PipeChat Digest #1594 - Monday, September 4, 2000
 
Labour Day PipeChat IRC
  by "Bob Conway" <conwayb@post.queensu.ca>
Re: Boston OHS 2000, The Final Great Day
  by "John L. Speller" <jlspeller@stlnet.com>
Re: Boston OHS 2000, The Final Great Day
  by "Bob Scarborough" <desertbob@rglobal.net>
Re: Austin
  by <OrganMD@aol.com>
Re: Boston OHS 2000, The Final Great Day
  by "Cheryl C Hart" <info@copemanhart.co.uk>
Re: Boston OHS 2000, The Final Great Day
  by <RonSeverin@aol.com>
pump for the wind is fleeting (motto of the Former Pipe Organ Pumpers'  G
  by <quilisma@socal.rr.com>
Re: Update
  by <Cremona502@cs.com>
Re: Boston OHS 2000, The Final Great Day
  by <Cremona502@cs.com>
Re: Boston OHS 2000, The Final Great Day
  by <Cremona502@cs.com>
Re: Boston OHS 2000, The Final Great Day
  by <Cremona502@cs.com>
 


(back) Subject: Labour Day PipeChat IRC From: "Bob Conway" <conwayb@post.queensu.ca> Date: Mon, 4 Sep 2000 10:10:41 -0400   HI, Pipechatters,   Although it is Labour Day in both Canada and the USA, it doesn't mean that we shall be away from our computers this evening for our regular PipeChat IRC, held every Monday and Friday, come what may!   If you have not joined us in the past, go to the PipeChat-L Web page for = the easy to follow guide as to how to join in:   http://www.pipechat.org/   We hope to see you there, both regulars and newbies!   Happy Labour Day, - I hope that it will keep dry for the fireworks over = Lake Ontario, here in Kingston, Ontario.   Bob Conway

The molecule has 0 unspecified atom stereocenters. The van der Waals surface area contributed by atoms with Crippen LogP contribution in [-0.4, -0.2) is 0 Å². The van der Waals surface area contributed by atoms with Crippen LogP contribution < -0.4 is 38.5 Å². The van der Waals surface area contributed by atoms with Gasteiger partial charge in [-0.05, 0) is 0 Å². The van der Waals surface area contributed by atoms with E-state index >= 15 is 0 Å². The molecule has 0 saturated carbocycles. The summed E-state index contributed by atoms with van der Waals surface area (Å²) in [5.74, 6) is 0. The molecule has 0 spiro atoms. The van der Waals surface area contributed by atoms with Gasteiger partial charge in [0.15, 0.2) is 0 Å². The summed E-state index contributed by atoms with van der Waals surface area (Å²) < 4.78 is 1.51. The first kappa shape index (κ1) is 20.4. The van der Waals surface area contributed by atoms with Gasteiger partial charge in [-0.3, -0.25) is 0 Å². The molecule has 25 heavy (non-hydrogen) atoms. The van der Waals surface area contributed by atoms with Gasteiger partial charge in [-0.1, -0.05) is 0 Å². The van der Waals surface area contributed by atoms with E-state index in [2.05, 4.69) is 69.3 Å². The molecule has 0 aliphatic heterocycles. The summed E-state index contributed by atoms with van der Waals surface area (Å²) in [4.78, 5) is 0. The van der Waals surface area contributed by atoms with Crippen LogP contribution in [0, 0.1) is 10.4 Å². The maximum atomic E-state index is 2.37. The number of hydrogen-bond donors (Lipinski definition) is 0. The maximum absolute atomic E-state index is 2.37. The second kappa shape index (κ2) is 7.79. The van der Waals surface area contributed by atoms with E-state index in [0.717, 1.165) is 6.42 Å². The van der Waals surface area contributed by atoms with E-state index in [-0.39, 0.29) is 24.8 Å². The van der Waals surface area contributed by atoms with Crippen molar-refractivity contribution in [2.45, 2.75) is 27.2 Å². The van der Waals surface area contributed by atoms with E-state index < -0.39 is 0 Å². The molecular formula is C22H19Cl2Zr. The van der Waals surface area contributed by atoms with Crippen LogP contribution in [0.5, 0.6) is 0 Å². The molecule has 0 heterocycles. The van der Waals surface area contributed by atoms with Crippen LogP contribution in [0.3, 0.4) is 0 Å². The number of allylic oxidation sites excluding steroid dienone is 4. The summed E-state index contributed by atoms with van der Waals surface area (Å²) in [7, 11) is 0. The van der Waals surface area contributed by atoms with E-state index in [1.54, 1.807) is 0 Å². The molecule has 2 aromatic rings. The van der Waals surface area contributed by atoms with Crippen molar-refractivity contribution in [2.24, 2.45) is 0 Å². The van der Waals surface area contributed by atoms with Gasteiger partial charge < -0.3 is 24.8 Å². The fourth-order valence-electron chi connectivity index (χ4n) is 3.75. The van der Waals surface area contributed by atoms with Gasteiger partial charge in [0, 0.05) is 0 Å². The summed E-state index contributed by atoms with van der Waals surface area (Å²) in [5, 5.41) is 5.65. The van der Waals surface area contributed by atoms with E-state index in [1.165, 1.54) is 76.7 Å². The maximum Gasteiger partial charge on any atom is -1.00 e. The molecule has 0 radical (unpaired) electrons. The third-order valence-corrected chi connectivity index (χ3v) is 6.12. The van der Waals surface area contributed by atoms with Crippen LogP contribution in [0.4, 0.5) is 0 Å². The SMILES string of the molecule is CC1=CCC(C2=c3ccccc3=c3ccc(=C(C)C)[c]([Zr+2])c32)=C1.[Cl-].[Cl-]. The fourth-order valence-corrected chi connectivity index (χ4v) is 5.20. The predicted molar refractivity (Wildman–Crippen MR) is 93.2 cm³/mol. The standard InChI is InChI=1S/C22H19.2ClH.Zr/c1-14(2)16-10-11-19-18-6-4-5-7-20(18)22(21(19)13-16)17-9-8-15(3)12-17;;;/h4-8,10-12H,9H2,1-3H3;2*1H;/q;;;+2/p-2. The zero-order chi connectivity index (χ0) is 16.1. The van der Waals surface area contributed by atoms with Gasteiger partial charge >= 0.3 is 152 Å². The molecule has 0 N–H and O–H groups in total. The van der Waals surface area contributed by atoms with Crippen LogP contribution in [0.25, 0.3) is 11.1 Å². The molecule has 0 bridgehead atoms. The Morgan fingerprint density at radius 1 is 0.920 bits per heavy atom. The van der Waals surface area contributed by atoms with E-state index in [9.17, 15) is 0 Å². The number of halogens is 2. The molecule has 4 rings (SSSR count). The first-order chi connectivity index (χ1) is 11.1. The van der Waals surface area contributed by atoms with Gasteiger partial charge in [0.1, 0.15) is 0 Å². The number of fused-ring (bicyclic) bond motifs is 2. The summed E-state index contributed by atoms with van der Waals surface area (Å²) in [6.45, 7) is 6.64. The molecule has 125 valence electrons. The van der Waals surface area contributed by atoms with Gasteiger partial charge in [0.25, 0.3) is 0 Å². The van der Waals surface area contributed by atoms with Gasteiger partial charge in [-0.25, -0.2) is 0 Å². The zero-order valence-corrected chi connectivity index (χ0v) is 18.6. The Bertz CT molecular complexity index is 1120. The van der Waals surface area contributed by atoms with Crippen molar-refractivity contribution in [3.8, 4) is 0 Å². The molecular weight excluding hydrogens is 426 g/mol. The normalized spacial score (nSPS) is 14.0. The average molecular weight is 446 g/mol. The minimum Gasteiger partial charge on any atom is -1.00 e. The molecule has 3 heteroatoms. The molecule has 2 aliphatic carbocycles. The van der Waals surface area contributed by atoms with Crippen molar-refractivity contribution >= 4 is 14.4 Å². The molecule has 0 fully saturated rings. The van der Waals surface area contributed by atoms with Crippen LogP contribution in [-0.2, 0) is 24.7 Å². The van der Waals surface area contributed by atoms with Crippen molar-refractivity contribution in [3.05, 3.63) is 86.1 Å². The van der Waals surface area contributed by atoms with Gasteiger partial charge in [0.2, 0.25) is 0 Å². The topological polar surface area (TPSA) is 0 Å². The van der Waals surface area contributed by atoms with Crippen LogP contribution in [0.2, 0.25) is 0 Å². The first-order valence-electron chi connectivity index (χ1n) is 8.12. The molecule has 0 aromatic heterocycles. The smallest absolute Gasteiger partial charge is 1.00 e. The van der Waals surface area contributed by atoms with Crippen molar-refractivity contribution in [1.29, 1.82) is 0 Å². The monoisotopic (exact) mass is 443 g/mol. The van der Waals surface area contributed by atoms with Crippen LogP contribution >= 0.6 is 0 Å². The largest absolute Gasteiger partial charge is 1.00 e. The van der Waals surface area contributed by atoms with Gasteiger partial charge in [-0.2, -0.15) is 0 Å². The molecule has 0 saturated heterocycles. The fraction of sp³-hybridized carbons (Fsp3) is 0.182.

(back) Subject: Re: Boston OHS 2000, The Final Great Day From: "John L. Speller" <jlspeller@stlnet.com> Date: Mon, 04 Sep 2000 09:37:58 -0500   ManderUSA@aol.com wrote:   > This day began with a lecture which I did not hear. It will have confir= med > that Boston has consistently been a center of organ pedagogy and apprec= iation > for at least a century and a half. The title of the lecture was "Organ > Pedagogy in Boston 1850-1900," and included a discussion of the > personalities, the publications, and institutions of the period.   The title was perhaps a little off-putting, but this was really a very interesting talk. It was fascinating to discover the extent and modus operandi of nineteenth-century organists in Boston, and the speaker -- who is persuing a Ph.D. on the subject at Duke -- was extremely knowledgeable.     To attend a > Friday noon recital at Trinity, Copley Square, is to learn that this or= gan > culture remains very much alive today.=20   This really is one of the great Skinner organs around, and though its layout makes it a little difficult to manage and it is far from being untouched, I found it much more fascinating and attractive than the other Skinners we heard at the convention. Part of the allure is the contrasts -- a rich E. M. Skinner English Horn at the west end, a more piquant Aeolian-Skinner one in the chancel, contrasting Fl=FBtes Celeste -- where else could one find such things? Someone was commenting to me how much this organ captivated and influenced Louis Vierne when he played it. We have to thank this instrument, for example, for the stops such as French Horn specified in Vierne's Sixth Symphony.       Anyway, then onward to the > Chapel at Wellesley College. >=20 > I had played, heard, and even pumped this instrument. When I say played= , it > dignifies too much what I actually did do, as the complications of the > keyboard require quite a bit of time and understanding. =20   It would be interesting to know how John Stanley used the quartertones on his organ at the Temple Church. He certainly composed some pieces in F minor, which would have required some very deft sorting out of sharps and flats. It is my impression that most performers on the Wellesley instrument tend to play stuff in keys with only one or two sharps and flats, and one can well understand why! I was more taken with the beautifully flexible winding and the temperament of the instrument, than with the voicing, which while "authentic" is perhaps a little primitive for my conservative ears <g> =20 a choral prelude by Franz Tunder > (1614-1667), "Jesus Christus, Unser Heiland, der von uns . . . " served= in > alternation to our singing of the choral in or with various harmonizati= ons. > We had three choral harmonizations on two pages, and somehow the whole = effort > got somewhat complicated, and was not totally satisfactory.=20   That must be the understatement of the century! Most of us got utterly confused by the different versions and did not have the slightest idea what we were supposed to be doing when. Part of the confusion, I think, is that some of us thought we had had a playover and some of us thought there wasn't a playover at the beginning, so then we didn't know which verse we were on.   > Our last concert of the convention took us back to Immaculate Conceptio= n   That was one of the highlights for me too, and for my wife who was happily able to join me in time for it. It is also good that in Fr. Carroll the church now has a pastor who appreciates the organ, and an excellent new titulaire in Krista Rakisch.   Thanks, Malcolm, for a very interesting account.   John Speller St. Louis, Mo. > where, before an enormous audience of conventioneers, AGO members, and = Boston > music lovers, Thomas Murray gave us one final fabulous musical memory. = We had > learned to love this organ on opening night, and as I studied the print= ed > program, I found myself thinking about how much I would love to hear ea= ch > listed piece played on it. The whole program was a procession of deligh= ts, > all played in the elegant Tom Murray manner and wonderfully registered = with > great care. This was a program without anything but Organ music - no > gimmicks, no transcription, just good solid stuff from the Organ repert= oire. > That is not to be construed as a negative comment about transcriptions = or the > occasional lollypop piece, but this was an evening in which the perform= er, > the chosen music, and the instrument could hold us completely at attent= ion > throughout, with nothing else needed. Here is the program: >=20 > Guilmant - Sonata IV in D Minor > Allegro assai > Andante > Menuetto > Finale (Adagio-Allegro vivace con fuoco) >=20 > Reger - Benedictus > A note followed this in the program asking that applause be withhe= ld at > this point. Silence might well have happened on its own, given the int= ense > mood this piece can create. >=20 > Schumann - Three Studies for Pedal-Piano - Not too fast, C Major; With > earnest expression, A Minor; Andantino, E Major. >=20 > Bonnet - Matin Provencale (No. 2 from "Poemes d'Automne" - 1908) >=20 > After intermission: >=20 > Franck - Fantasy in A Major > Again another "hold applause" note, not to break the contemplative m= ood > before we sang a rousing hymn, "Praise the Lord, ye heavens adore him" = to a > grand Victorian tune called Faben, composed by the first organist of > Immaculate Conception Parish, who served until his death in 1875 - John= Henry > Wilcox. >=20 > Finding and choosing a hymn by someone connected with the parish was a = lovely > stroke, but there was something more about this tune. In Denver two sum= mers > ago, Tom asked us to sing the Vaughan Williams tune Down Ampney, follo= wed > immediately by a Rheinberger Sonata which began with precisely the same= first > six notes as those of the hymn tune, with only a slight rhythmic differ= ence. > I thought this year there was a connection between Faben and the next p= iece > on the program, and felt reenforced in that when Paul Marchesano came u= p to > me and commented on the same thing. I did not have a chance to query To= m, but > of course we are correct!! >=20 > Next, three more of the Schumann Studies, Intimately, A flat; Not too f= ast, B > Minor; and Adagio, B Major. >=20 > Finally, the Mulet Carillon-Sortie. >=20 > And sortie we did, back to the exhibit hall cum bar, for a last social = time > with friends from far and near. >=20 > What a wonderful convention! I heard 27 concerts in the seven days plus= one > evening! There were more than that, but I reluctantly missed a few. Sa= dly, I > also had to miss six lectures, an important feature of all OHS conventi= ons. > In my small way, by my attendance, I showed my firm support for the wor= k of > the Society by attending the Annual Meeting on the Sunday morning. I sa= w > countless good friends, and made quite a few new friends. It was also f= un > getting to know Boston a bit better. I hope these little scribblings mi= ght > help some readers to consider making plans now to attend next summer in= North > Carolina, from June 21st to the 28th. >=20 > Some questions I have raised in some of my postings about this conventi= on > have been graciously answered by members of the Lists. In a kind of wra= p-up > posting, I hope to make some of the really interesting information I ha= ve > received available to all. >=20 > Cheers, >=20 > Malcolm Wechsler > www.mander-organs.com >=20 >=20 >=20 >=20 >=20 >=20 > "Pipe Up and Be Heard!" > PipeChat: A discussion List for pipe/digital organs & related topics > HOMEPAGE : http://www.pipechat.org > List: mailto:pipechat@pipechat.org > Administration: mailto:admin@pipechat.org > Subscribe/Unsubscribe: mailto:requests@pipechat.org